And the previous patient attended all eight sessions. And then now you now have cases to look at because data is key, right? So that is clinical data that you want to be able to make sure that you always measure. When insurance companies they look at these things and they start denying things, one of the reasons is because you don’t have data, believe it or not. If you have data showing that, Hey, our patients are getting their A1C reductions this far without medications, and they’re doing these culinary sessions. You send that to the insurance company, the likelihood of them saying, okay, you’re doing well, pat you on the back, they won’t have any problems after that.
So, you know, a lot of practices don’t go after denials with data. But if you have data then you’re able to show that. So in our electronic medical record system, so we’re able to track it and then we’re able to send the data. Another piece of data that’s really important is patient reported, outcome data, PRO data. So patient reported outcomes. What is that? So the most common scoring system is called promise score. P R O M I S and PRO actually does stand for patient reported outcome data. So these are basically questionnaires that allow you to know the patient’s perception of their improvement in health. And these are heavily published as well. Just because it’s not objective data from a lab, doesn’t mean that it’s worthless, actually it’s worth quite a bit. And we know that because a lot of these questionnaires are correlated with morbidity and mortality as well. So you’re able to get your promise scores for the patients, and you can look this up, it’s available everywhere.
P R O M I S promise scores. If you able get your promise score for the patients and have them do these scores throughout the sessions. Now you have a valuable piece of data. And because you’ve labeled each of the sessions different names within your EMR, able to see who’s done, what, what progression they’ve had, sorry, what progression they’ve had and see the correlates with improved clinical outcomes. And I’ll tell you that they usually correlate with clinical outcomes and that’s the rewarding part behind it. And then you can utilize this data for your marketing efforts, as well as like, Hey, you know, in the last three months, the patients who have done our culinary programs with diabetes have this much reduction in the A1C. Whereas you can benchmark the county reductions A1C, which is usually not a reduction in A1C at all. Or you can benchmark medication.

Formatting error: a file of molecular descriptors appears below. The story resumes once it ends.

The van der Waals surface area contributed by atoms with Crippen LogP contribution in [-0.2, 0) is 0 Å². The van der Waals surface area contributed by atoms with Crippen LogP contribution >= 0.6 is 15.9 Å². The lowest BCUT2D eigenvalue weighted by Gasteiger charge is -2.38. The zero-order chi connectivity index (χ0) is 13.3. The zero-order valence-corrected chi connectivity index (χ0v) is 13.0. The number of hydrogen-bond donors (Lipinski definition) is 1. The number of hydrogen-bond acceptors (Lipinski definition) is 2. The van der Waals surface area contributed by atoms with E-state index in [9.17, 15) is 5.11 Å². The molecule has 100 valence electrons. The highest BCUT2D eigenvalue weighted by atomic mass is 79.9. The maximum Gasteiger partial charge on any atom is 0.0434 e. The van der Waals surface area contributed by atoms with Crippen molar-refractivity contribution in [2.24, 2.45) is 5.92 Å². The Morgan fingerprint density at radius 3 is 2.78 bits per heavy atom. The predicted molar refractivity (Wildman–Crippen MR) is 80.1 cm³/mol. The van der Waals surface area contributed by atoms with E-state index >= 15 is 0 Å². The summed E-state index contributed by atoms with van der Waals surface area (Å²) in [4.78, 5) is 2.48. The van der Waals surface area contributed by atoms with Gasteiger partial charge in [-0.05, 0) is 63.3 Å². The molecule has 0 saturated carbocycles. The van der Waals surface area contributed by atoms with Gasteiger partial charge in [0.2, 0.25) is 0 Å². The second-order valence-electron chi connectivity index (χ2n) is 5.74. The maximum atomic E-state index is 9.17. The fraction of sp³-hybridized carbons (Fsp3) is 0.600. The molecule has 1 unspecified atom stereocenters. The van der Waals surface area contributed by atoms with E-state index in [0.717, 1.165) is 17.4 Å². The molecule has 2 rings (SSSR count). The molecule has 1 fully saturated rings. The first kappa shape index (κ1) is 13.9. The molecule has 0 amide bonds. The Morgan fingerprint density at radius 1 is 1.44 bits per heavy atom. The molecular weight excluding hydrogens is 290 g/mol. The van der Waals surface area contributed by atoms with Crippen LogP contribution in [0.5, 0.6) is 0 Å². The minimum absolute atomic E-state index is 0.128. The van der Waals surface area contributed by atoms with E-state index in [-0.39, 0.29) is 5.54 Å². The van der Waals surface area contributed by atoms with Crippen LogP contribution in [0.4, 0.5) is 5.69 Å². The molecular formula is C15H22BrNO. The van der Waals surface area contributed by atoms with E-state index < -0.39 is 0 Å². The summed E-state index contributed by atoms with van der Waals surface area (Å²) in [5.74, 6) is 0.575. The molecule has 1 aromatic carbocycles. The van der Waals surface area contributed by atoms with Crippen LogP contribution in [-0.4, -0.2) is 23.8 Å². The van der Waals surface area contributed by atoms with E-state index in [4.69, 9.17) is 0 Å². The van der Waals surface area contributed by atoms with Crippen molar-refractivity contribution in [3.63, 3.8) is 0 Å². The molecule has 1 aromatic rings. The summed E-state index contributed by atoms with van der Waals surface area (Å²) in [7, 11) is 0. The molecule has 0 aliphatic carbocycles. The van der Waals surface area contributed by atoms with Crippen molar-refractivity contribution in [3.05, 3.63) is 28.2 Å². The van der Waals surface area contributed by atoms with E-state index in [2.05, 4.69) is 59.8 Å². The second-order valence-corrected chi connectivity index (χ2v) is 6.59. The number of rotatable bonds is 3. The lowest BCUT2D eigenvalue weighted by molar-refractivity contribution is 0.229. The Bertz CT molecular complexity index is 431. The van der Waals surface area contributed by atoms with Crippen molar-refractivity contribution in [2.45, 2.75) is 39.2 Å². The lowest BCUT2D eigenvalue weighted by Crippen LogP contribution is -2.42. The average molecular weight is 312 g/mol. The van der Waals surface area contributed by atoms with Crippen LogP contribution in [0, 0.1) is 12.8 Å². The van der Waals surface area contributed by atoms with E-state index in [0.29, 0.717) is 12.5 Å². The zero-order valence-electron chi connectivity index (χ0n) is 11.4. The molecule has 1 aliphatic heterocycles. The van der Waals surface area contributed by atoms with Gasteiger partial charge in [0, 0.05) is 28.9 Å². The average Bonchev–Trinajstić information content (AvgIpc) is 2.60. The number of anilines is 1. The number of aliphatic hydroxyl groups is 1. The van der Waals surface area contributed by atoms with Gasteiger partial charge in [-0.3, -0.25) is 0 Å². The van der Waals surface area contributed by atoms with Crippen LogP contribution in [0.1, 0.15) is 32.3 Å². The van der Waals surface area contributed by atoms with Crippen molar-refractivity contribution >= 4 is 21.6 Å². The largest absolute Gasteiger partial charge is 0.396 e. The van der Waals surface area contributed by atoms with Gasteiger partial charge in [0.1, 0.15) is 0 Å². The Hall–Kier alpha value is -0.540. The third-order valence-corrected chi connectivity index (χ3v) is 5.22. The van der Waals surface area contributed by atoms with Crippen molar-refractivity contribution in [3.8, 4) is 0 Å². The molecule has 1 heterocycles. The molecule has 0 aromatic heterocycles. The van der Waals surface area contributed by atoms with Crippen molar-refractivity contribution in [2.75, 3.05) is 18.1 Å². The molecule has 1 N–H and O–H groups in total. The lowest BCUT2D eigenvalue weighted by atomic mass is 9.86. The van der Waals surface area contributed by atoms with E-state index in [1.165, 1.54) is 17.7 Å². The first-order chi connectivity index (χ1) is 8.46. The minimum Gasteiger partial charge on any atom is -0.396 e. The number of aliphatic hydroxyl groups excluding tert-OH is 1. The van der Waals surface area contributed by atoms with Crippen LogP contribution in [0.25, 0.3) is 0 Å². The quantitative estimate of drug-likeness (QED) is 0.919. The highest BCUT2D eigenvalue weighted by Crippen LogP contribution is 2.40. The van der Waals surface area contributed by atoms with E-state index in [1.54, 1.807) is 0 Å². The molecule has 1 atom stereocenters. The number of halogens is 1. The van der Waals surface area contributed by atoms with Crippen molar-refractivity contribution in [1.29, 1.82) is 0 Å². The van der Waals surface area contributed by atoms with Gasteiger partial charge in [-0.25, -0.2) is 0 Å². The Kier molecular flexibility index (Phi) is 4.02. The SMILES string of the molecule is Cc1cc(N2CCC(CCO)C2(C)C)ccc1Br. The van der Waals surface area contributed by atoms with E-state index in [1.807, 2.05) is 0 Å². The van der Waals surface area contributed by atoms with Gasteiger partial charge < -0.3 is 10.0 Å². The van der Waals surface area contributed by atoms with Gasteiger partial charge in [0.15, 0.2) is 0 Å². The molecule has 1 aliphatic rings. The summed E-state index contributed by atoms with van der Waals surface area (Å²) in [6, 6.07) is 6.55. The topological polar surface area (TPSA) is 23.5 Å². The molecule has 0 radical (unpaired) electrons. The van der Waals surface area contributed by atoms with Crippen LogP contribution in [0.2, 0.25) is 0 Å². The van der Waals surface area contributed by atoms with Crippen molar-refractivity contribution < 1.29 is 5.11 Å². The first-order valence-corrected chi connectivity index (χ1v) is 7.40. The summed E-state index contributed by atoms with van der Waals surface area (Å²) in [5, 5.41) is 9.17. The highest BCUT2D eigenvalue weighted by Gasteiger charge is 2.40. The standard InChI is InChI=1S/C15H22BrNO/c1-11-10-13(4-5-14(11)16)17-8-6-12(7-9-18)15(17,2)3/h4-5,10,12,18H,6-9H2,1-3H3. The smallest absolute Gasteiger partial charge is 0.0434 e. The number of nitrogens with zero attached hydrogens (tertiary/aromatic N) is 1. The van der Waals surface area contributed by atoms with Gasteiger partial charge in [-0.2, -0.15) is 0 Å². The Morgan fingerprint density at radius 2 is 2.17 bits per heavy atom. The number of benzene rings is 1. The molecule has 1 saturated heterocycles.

You can say that, Hey, Metformin reduces A1C by about 1%, but look at our culinary medicine program, right? You can say that, Hey, Metformin, plus, you know, SGLT two inhibitor, one of those categories reduces A1C by 1.7 to 1.8%. But look at our data and this is what we’re doing. So benchmarking data against pharmacological data is a very attractive endeavor. And I recommend a lot of physicians kind of do it and go into it as well. All right. So we talked about how, from an administrative standpoint to do this, the MAs and we talked about the dietician, the patients, and we talked about the, the chefs as well. And we talked about insurance reimbursement as well. So we’re getting pretty deep into the administrative side of things, which is what I do. All right. So now let’s go back a little more and say, well, I want to be able to prescribe these things. How am I going to get my patients to actually show up to these things? Well, it depends on how you deliver the message, right? If you, if you say, Hey, I’m gonna prescribe you a culinary medicine program, it’s eight sessions and you hop on zoom. They’re going to freak out a little bit and say, whoa, first of all, what is Zoom? Second of all, what is the culinary medicine program? So the way that you deliver any, any sort of value to the patients, when it comes to prescriptive authority, you start with the end result that you really want to achieve.
And so you can say, Hey, Mr. Smith, gosh, I will, I would love to see your A1C down here, or I will love to see your HS CRP at this number. Or I will love to see, you know, your blood pressure at this number, but you know what, you know, pharmaceutical medicines, they haven’t been as effective and why not try something new? Or you can say that, Hey, you know, your goal is here, but you’re here right now. And there’s two ways to get to where you are. So if you look at the American Heart Association guidelines in reduction of dyslipidemia, the first 90 days is supposed to be a period of lifestyle modification called first-line therapy. If so the first line therapy should be diet and lifestyle modification.